• Maggie says:

    Here’s another little nugget on what I call, “the Me time potentiality”…learning to recognize the need for more personal time which gives you a little nugget for yourself because we need this down time in our busy schedules…it’s where we rejuvenate..we take a breath, we come up for air and we learn to breathe…and this is where life get’s exciting. We’re renewed and can take on more or just settle back in the routine. Awakening each day, sensing the creativity we share as women who nuture our families and friends.

  • Lisa Myers says:

    Tara, what a great and inspiring article! While this might be a “radical” idea for most of us, for people with Chronic Fatigue Syndrome, it’s even more vital, and yet equally hard to do. When energy and stamina are so limited by chronic illness, the reduced amount that we can do NEVER feels like enough…and so we push farther until we crash. But what would it be like to stop sooner, and let that be enough? Then perhaps whatever little bit we can do might become a joyful experience rather than a punishing one. I’m going to try to focus on this, like you, for a while and will definitely share this on my community page. Thank you!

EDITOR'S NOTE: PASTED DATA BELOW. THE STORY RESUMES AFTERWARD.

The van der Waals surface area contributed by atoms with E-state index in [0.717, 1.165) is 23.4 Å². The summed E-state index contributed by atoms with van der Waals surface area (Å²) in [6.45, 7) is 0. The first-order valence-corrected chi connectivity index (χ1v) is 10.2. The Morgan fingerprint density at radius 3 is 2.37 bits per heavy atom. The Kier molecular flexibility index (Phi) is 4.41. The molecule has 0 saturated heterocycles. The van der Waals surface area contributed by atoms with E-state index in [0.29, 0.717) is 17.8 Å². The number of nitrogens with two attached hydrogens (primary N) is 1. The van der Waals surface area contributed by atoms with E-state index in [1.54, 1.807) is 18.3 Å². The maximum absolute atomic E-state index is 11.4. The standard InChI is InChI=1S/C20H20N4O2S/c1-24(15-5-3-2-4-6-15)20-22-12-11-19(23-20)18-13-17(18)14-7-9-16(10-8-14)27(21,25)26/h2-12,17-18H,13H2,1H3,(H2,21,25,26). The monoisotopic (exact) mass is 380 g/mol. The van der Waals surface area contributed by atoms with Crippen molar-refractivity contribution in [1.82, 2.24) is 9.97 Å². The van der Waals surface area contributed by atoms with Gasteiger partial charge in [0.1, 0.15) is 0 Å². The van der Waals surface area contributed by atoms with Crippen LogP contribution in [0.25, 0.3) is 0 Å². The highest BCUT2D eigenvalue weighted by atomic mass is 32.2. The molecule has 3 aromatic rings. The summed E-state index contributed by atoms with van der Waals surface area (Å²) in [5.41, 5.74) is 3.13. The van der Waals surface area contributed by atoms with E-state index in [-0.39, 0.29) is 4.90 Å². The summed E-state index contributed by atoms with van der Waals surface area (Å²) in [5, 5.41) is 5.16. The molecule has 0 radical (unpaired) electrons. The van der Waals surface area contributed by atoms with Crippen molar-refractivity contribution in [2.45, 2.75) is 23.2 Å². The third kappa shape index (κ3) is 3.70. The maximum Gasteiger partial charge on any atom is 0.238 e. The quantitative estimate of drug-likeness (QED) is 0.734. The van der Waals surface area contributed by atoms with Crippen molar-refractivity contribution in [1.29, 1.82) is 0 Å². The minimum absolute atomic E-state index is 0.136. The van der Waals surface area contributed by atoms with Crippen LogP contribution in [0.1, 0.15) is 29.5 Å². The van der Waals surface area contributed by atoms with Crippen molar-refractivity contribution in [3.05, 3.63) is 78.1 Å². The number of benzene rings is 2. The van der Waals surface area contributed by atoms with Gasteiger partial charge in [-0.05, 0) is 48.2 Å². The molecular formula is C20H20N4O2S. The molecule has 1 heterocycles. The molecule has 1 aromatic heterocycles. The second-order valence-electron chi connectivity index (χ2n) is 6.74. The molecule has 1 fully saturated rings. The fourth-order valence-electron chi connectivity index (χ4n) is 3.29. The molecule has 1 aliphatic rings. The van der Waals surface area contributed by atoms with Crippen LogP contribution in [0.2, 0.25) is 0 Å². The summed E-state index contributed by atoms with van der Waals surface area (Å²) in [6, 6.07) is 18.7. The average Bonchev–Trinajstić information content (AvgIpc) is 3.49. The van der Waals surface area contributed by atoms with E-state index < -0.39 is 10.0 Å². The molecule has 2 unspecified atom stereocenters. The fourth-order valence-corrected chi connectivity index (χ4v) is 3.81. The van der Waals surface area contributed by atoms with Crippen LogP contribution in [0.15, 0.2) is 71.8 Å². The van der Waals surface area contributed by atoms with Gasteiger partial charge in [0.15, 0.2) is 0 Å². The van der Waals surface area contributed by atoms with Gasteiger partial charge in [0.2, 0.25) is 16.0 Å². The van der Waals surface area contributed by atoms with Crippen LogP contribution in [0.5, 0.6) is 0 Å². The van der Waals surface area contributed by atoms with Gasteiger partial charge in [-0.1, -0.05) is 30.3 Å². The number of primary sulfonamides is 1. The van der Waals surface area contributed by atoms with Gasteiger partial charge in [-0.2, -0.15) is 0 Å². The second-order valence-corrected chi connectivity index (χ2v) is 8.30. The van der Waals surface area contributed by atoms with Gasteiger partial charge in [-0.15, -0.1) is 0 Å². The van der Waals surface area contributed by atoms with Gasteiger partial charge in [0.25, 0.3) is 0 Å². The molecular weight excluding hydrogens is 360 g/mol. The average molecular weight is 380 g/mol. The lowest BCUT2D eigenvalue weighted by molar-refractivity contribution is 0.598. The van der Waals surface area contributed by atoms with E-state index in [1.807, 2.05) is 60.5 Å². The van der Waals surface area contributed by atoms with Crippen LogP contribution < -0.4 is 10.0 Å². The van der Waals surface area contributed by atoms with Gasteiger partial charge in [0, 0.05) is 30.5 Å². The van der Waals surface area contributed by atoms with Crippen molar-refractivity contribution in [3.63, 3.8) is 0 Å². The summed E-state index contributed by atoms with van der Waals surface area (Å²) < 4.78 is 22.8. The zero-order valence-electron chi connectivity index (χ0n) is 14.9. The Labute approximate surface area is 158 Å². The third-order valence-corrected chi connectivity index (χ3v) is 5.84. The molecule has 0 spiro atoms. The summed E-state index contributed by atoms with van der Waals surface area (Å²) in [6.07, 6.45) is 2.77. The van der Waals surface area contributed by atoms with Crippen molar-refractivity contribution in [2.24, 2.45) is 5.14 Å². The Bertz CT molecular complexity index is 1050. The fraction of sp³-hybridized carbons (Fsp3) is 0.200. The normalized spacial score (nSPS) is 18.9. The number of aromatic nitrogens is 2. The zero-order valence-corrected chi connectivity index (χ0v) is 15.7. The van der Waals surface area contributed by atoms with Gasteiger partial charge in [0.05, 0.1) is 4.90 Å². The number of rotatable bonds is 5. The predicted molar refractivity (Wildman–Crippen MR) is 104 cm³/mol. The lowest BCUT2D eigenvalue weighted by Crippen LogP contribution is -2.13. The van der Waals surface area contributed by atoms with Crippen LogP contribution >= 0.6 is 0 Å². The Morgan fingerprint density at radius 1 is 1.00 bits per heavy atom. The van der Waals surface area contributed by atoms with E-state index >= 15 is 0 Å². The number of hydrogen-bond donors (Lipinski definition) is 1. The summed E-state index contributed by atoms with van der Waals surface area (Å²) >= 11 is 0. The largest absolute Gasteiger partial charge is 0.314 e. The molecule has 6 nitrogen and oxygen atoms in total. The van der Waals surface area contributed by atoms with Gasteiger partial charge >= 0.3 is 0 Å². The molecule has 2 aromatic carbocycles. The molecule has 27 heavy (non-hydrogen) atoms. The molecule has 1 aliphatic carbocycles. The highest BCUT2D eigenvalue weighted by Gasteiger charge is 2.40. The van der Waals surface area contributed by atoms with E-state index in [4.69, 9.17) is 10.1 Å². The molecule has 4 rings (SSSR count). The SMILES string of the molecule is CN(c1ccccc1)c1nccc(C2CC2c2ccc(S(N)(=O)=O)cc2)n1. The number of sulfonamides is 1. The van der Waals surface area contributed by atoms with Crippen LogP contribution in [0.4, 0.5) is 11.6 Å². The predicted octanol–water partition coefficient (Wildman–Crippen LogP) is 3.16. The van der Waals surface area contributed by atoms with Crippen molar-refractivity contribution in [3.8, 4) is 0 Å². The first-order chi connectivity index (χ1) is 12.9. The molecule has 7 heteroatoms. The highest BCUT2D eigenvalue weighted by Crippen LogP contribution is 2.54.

• Jane says:

    very interesting post. I suffer from chronic pain and have struggled with stopping before I hit the wall. But if I battle on it takes longer to recover. I learnt on a pain management programme the 3 P’s, plan, prioritise, pace. I still have a long way to go with this, but pacing and leaving a bit in the tank is such good advice, it ensures a better quality of life rather than the longer recovery from crash and burn. Good luck with your experiment, all new ways of working need to become a habit, so give it time

  • Linda Cappa says:

    Great thought, great plan! I will and need to join you on this one .
    Thanks Tara

  • Heidi says: